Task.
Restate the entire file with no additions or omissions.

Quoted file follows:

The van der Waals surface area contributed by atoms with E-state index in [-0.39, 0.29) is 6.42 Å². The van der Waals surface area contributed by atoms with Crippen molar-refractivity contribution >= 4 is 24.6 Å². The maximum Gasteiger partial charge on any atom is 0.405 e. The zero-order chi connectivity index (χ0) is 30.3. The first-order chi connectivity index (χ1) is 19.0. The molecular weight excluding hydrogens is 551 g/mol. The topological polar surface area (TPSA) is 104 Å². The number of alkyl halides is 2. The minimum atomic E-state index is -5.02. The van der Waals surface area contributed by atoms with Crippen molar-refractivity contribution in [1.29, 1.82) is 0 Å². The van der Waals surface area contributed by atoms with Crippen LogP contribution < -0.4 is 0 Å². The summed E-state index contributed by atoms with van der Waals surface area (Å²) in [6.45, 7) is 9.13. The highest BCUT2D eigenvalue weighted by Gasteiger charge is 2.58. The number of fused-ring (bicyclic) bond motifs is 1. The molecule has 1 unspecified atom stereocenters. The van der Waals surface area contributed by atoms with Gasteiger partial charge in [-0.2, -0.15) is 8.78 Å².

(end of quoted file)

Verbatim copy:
The van der Waals surface area contributed by atoms with E-state index in [-0.39, 0.29) is 6.42 Å². The van der Waals surface area contributed by atoms with Crippen molar-refractivity contribution >= 4 is 24.6 Å². The maximum Gasteiger partial charge on any atom is 0.405 e. The zero-order chi connectivity index (χ0) is 30.3. The first-order chi connectivity index (χ1) is 19.0. The molecular weight excluding hydrogens is 551 g/mol. The topological polar surface area (TPSA) is 104 Å². The number of alkyl halides is 2. The minimum atomic E-state index is -5.02. The van der Waals surface area contributed by atoms with Crippen molar-refractivity contribution in [1.29, 1.82) is 0 Å². The van der Waals surface area contributed by atoms with Crippen LogP contribution < -0.4 is 0 Å². The summed E-state index contributed by atoms with van der Waals surface area (Å²) in [6.45, 7) is 9.13. The highest BCUT2D eigenvalue weighted by Gasteiger charge is 2.58. The number of fused-ring (bicyclic) bond motifs is 1. The molecule has 1 unspecified atom stereocenters. The van der Waals surface area contributed by atoms with Gasteiger partial charge in [-0.2, -0.15) is 8.78 Å².